Friday, September 19, 2014

Review: Supergirl Futures End #1

I  have been singing the praises of Tony Bedard's recent work on Supergirl, rehabilitating her character and making her more heroic, more inspirational. I also have been bemoaning the fact that his tenure on the book is all too brief.

I also know that I was not looking forward to reading Supergirl Futures End #1. Crossovers have not been nice to this incarnation of Supergirl. And just when the character was turning the corner, was being 'good', she is thrust into a dystopian future five years hence. The cover displays her as a bladed cyborg, working with the Cyborg Superman, her twisted father. And the solicit talks about her reconciling with her father in the most horrific way.

I thought we were moving away from this!

Amazingly, and perhaps not surprisingly given what we have read, Tony Bedard is able to make lemonade out of the lemons of Futures End, crafting a story which shows ... eventually ... Supergirl's strength both mental and physical. This isn't a perfect story ... how could it be given the overall circumstances ... but it at least ends with a heroic Kara. And I have to be happy with that.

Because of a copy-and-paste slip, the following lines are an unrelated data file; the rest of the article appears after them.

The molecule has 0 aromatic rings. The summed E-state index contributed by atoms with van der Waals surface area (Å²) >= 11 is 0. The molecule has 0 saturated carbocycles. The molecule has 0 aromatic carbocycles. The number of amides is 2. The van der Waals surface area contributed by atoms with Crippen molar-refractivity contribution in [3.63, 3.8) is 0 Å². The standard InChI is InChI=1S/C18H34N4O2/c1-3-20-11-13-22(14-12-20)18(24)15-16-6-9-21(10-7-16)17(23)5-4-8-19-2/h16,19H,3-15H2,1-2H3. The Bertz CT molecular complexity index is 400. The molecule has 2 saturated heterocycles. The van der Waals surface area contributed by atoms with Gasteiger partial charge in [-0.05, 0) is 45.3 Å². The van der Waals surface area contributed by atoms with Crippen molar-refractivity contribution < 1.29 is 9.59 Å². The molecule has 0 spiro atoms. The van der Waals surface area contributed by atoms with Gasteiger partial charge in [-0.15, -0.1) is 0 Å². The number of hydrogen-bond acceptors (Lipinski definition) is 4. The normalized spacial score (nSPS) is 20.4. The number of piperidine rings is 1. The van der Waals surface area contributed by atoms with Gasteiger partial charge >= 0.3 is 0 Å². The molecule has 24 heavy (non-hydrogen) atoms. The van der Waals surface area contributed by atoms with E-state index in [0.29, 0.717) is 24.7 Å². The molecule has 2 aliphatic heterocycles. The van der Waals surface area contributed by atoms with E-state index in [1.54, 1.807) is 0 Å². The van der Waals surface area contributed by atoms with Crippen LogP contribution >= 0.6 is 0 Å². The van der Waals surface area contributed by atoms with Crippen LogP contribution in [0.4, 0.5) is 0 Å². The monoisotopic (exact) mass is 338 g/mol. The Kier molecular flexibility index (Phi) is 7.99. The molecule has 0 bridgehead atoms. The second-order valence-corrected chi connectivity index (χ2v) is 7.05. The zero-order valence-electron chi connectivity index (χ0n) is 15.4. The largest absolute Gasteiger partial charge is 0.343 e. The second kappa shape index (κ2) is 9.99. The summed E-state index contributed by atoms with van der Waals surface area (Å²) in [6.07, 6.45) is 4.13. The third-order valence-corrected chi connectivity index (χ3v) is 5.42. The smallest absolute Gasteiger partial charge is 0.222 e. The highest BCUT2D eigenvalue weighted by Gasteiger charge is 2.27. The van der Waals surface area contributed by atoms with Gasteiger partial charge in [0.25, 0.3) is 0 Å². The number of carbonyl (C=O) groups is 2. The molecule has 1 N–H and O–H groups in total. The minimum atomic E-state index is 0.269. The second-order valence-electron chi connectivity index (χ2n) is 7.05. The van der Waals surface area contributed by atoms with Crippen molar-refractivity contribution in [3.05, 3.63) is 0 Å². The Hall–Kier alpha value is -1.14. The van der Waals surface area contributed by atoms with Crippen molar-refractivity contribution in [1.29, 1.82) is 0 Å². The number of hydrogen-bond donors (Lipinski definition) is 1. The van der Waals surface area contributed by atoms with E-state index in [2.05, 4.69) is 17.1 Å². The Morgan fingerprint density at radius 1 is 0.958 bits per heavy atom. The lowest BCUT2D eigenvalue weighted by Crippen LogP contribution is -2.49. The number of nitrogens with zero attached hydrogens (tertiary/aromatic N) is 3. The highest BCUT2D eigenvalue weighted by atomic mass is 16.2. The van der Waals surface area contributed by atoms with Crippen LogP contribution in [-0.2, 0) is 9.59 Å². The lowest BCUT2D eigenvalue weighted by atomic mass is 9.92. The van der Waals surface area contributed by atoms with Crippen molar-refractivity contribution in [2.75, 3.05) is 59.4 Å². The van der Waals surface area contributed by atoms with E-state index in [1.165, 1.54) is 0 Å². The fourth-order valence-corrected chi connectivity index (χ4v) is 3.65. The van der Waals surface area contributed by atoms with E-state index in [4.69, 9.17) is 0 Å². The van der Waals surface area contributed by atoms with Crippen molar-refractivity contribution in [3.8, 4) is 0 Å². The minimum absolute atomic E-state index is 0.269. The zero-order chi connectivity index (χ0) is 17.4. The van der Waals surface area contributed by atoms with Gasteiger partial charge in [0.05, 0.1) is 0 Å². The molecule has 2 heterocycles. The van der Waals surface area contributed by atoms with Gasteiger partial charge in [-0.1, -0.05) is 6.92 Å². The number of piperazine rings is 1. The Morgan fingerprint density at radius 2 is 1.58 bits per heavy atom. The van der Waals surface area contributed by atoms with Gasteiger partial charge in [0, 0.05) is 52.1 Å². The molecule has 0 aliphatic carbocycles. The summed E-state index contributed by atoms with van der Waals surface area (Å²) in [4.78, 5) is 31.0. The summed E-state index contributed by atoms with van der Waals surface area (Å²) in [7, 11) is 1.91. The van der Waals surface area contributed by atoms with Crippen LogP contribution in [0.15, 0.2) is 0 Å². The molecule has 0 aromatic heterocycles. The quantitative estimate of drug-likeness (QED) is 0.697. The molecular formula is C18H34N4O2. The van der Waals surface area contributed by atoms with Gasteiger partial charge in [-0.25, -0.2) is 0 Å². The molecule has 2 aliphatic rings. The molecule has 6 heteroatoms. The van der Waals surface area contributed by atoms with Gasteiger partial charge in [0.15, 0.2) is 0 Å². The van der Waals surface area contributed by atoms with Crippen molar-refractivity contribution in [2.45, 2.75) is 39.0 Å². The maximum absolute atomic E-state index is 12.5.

Art is by Emanuela Lupacchino and it shines. I feel like over the last couple of months, Lupacchino has really grown comfortable with Supergirl. The book flows beautifully. And it is a style which fits the character very nicely.

 The book starts with Cyborg Superman (Herald One) and Cyborg Supergirl (Herald Two) floating above Earth. The two initially worked for the Collector but broke free of his control and started their own mission, to find a world where the inhabitants could be genetically manipulated to become neo-Kryptonians, recreating that 'perfect' world.  Earth seems to be the right place. Humanity 'looks' like Kryptonians. And there are Metans ... called neo-Sapiens ... that could be the building blocks of a new race.

Any book whose title is a quote from Voltaire at least has some potential.

Immediately there are some funny details about this opening scene. Supergirl speaks of how 4 years ago the Cyborg made her perfect, erasing her memories. She only knows she was miserable and hated Earth.  The truth is that if this was done after the first year of the title, I would believe that sentiment. But recently Kara hasn't been miserable and seemed to embrace Earth. Odd ...

What is missing is any fact of her willingly joining the Cyborg.